Independent actions by developed and emerging countries have failed to maximize global economic growth, Bank of Canada Deputy Governor John Murray said, making reference to a Beatles song to suggest a way forward.
“A little help from your friends might be all you have left,” Murray said. “Second-best strategies for staying out of trouble, such as keeping your own house in order, may now have to give way to third-best coordination strategies.”
Major economies are struggling to revive growth after cutting interest rates close to zero and incurring budget deficits, Murray, 63, said in a speech last night in Plattsburgh, New York. Emerging economies are also unwilling to abandon policies that have helped them in the past, such as keeping inflexible exchange rates, he said.
Canada helped lead talks among Group of 20 countries that led to joint commitments for adopting more-flexible currencies and cutting deficits, moves that Murray said are the best course for promoting growth. Currency policy is the area where there has been the least progress, he said.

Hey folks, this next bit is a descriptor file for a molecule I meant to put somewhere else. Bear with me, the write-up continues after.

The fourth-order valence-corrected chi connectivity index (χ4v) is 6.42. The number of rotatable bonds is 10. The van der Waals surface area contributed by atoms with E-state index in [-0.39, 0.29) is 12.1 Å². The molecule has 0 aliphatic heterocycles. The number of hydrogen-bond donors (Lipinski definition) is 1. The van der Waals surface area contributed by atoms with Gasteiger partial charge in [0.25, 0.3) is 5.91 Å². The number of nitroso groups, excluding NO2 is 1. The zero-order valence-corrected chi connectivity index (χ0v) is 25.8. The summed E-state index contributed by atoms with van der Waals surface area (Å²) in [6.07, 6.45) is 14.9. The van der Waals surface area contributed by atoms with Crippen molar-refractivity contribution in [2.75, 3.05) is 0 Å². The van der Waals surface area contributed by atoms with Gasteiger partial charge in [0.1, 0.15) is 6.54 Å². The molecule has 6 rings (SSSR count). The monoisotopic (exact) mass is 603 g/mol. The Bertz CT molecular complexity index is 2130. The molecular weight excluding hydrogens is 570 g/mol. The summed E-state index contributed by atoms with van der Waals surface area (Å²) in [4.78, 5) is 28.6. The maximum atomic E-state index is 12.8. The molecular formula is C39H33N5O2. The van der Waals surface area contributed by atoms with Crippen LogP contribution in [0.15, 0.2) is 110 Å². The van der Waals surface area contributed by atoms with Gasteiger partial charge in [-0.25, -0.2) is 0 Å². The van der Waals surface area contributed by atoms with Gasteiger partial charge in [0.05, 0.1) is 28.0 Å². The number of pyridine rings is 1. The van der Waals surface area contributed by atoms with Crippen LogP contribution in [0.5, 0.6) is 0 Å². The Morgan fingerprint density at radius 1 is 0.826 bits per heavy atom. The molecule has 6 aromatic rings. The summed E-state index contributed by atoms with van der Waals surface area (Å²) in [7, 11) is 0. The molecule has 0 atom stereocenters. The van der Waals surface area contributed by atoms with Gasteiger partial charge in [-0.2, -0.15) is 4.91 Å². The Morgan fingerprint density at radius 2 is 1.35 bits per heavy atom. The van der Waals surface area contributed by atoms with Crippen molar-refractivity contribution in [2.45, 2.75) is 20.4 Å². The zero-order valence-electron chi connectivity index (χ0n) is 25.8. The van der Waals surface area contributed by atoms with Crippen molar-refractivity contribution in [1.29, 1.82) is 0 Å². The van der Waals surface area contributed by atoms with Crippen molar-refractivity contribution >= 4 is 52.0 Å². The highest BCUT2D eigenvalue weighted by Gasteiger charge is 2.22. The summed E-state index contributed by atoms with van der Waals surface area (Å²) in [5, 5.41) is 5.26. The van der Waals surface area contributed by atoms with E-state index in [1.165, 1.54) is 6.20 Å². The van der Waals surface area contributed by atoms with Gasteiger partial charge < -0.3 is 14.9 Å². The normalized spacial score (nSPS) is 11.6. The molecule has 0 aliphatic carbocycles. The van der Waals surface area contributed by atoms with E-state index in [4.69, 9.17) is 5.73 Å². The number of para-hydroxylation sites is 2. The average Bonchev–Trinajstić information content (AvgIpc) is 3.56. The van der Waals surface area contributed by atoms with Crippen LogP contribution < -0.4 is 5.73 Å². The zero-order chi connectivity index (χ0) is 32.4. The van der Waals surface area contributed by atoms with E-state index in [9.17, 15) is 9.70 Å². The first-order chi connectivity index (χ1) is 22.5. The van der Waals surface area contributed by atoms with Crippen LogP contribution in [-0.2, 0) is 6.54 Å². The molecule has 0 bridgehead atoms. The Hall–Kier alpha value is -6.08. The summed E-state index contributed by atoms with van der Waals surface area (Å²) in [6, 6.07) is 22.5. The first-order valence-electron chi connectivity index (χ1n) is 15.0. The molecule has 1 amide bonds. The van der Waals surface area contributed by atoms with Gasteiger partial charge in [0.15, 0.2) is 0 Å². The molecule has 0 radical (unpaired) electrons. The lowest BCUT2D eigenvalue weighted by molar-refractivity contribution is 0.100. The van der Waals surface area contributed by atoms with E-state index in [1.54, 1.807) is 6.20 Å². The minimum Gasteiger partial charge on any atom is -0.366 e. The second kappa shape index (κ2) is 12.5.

“Regrettably, it is movement on the exchange-rate front and the correction of external imbalances that are proceeding at the most glacial pace,” he said. “A way must be found to break this logjam to everyone’s advantage.”
Europe’s debt crisis and “strong, sustainable growth” worldwide are the two biggest challenges, and they are related, he said.
Expand Global Pie
“Fiscal and banking problems are not going to be solved by deleveraging alone,” he said. “It will also be necessary to expand the size of the global pie in a more evenly distributed manner if long-run stability is to be achieved.”
The Ottawa-based central bank has done a simulation that shows the cost of failing to implement reforms, Murray said. Without China adopting a flexible exchange rate and without the U.S., Europe and Japan addressing their budget deficits, world gross domestic product could be 8 percent lower by 2017, a loss of $7 trillion, he said, adding “it could well be much worse.”
Murray did not make any reference to the outlook for Canada’s economy or monetary policy.